1Community-Based Research Laboratory, Coalition PLUS, Pantin, France. firstname.lastname@example.org.
2Community-Based Research Laboratory, Coalition PLUS, Pantin, France.
3Advocacy Department, Coalition PLUS, Pantin, France.
4World Hepatitis Alliance, London, UK.
5Department of Global HIV, Hepatitis and STI Programmes, World Health Organization, Geneva, Switzerland.
Background: To inform the development of updated World Health Organization (WHO) guidelines on simplified service delivery for HCV infection, a global survey was undertaken among people affected or infected by HCV. The objective of this analysis is to identify specific needs and preferences among people who inject drugs.
Methods: A multi-country, anonymous, self-administered online survey conducted in 2021 was developed by Coalition PLUS and the World Hepatitis Alliance in partnership with the WHO. Preferences for test and treat locations and simplifying HCV care were collected among people affected or infected by HCV. Chi-square tests were used to compare respondents who identified with current or former injection drug users through identification with key population to other respondents who did not identify with this key population.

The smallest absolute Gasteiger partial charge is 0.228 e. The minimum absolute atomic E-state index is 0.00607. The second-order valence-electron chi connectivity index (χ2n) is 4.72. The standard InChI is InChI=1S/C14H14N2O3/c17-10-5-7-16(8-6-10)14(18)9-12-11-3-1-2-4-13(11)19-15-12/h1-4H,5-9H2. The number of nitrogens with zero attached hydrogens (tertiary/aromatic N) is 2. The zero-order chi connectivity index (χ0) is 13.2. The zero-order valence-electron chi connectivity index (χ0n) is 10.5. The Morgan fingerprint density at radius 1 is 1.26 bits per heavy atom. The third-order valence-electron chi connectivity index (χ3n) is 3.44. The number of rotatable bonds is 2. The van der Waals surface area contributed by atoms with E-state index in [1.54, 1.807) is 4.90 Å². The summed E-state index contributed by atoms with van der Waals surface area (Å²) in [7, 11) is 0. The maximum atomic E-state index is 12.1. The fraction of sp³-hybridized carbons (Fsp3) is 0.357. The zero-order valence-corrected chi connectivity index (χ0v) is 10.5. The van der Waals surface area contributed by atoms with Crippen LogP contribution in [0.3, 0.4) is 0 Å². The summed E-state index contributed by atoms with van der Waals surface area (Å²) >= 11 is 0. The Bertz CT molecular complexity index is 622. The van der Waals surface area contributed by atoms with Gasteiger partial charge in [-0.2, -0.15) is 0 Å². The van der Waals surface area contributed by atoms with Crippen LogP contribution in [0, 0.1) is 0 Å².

Results: Among 202 respondents, 62 (30.7%) identified with current/former injection drug users. Compared to other respondents, they were: older [median (IQR): 48 (36-57) vs. 39 (31-51) years, p = 0.003]; more likely to have been tested for HCV (90.2% vs. 64.3%, p = 0.001); more likely to prefer testing in a community-based centre (CBC) (55.4% vs. 33.3%, p = 0.005); or in a support centres for people who use drugs (SCPUD)(50.0% vs. 9.8%, p < 0.001). The most important considerations regarding testing locations among people identified with current/former injection drug users (compared to the other respondents) were: non-judgemental atmosphere (p < 0.001), anonymity (p = 0.018) and community worker (CW) presence (p < 0.001). People identified with current/former injection drug users were more likely to prefer to receive HCV treatment in a CBC (63.0% vs. 44.8%, p = 0.028) or in a SCPUD (46.3% vs. 9.5%, p < 0.001), compared to the other respondents. The most important considerations regarding treatment locations among people identified with current/former injection drug users were the non-stigmatising/non-judgemental approach at the site (p < 0.001) and the presence of community-friendly medical personnel or CW (p = 0.016 and 0.002), compared to the other respondents.
Conclusion: The preferences of people identified with current/former injection drug users indicated specific needs concerning HCV services. Integration of HCV services in community-based risk reduction centres may be an important element in the development of adapted services to increase uptake and retention in HCV care among this population.